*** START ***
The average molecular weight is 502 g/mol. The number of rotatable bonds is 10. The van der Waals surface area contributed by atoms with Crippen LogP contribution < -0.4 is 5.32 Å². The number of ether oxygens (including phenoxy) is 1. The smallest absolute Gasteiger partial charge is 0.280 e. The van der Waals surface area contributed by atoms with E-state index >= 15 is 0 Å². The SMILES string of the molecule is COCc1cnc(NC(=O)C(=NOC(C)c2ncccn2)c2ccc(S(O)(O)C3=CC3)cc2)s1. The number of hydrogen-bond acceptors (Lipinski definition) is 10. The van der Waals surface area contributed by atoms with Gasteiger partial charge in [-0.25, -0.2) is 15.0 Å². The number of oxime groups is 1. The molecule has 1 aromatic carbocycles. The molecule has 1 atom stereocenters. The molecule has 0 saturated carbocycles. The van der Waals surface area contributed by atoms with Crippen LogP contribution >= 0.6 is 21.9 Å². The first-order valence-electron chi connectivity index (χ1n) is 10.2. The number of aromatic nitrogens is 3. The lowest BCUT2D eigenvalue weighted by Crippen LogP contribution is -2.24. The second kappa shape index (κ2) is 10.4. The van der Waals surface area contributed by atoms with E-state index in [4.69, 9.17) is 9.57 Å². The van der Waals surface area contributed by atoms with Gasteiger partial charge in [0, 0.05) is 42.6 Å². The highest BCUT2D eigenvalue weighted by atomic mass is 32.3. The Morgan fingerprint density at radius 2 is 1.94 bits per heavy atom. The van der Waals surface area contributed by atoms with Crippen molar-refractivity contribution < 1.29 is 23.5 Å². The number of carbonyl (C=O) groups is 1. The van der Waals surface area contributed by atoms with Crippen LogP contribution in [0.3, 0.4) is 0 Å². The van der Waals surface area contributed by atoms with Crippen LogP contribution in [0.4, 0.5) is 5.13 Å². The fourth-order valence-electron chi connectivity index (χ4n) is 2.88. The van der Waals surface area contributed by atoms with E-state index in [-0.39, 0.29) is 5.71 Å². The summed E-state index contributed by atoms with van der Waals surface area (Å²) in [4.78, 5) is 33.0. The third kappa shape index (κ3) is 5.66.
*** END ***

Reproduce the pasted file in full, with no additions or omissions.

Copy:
The average molecular weight is 502 g/mol. The number of rotatable bonds is 10. The van der Waals surface area contributed by atoms with Crippen LogP contribution < -0.4 is 5.32 Å². The number of ether oxygens (including phenoxy) is 1. The smallest absolute Gasteiger partial charge is 0.280 e. The van der Waals surface area contributed by atoms with E-state index >= 15 is 0 Å². The SMILES string of the molecule is COCc1cnc(NC(=O)C(=NOC(C)c2ncccn2)c2ccc(S(O)(O)C3=CC3)cc2)s1. The number of hydrogen-bond acceptors (Lipinski definition) is 10. The van der Waals surface area contributed by atoms with Gasteiger partial charge in [-0.25, -0.2) is 15.0 Å². The number of oxime groups is 1. The molecule has 1 aromatic carbocycles. The molecule has 1 atom stereocenters. The molecule has 0 saturated carbocycles. The van der Waals surface area contributed by atoms with Crippen LogP contribution >= 0.6 is 21.9 Å². The first-order valence-electron chi connectivity index (χ1n) is 10.2. The number of aromatic nitrogens is 3. The lowest BCUT2D eigenvalue weighted by Crippen LogP contribution is -2.24. The second kappa shape index (κ2) is 10.4. The van der Waals surface area contributed by atoms with E-state index in [4.69, 9.17) is 9.57 Å². The van der Waals surface area contributed by atoms with Gasteiger partial charge in [0, 0.05) is 42.6 Å². The highest BCUT2D eigenvalue weighted by atomic mass is 32.3. The Morgan fingerprint density at radius 2 is 1.94 bits per heavy atom. The van der Waals surface area contributed by atoms with Crippen molar-refractivity contribution < 1.29 is 23.5 Å². The number of carbonyl (C=O) groups is 1. The van der Waals surface area contributed by atoms with Crippen LogP contribution in [0.3, 0.4) is 0 Å². The van der Waals surface area contributed by atoms with Crippen LogP contribution in [0.4, 0.5) is 5.13 Å². The fourth-order valence-electron chi connectivity index (χ4n) is 2.88. The van der Waals surface area contributed by atoms with E-state index in [-0.39, 0.29) is 5.71 Å². The summed E-state index contributed by atoms with van der Waals surface area (Å²) in [4.78, 5) is 33.0. The third kappa shape index (κ3) is 5.66.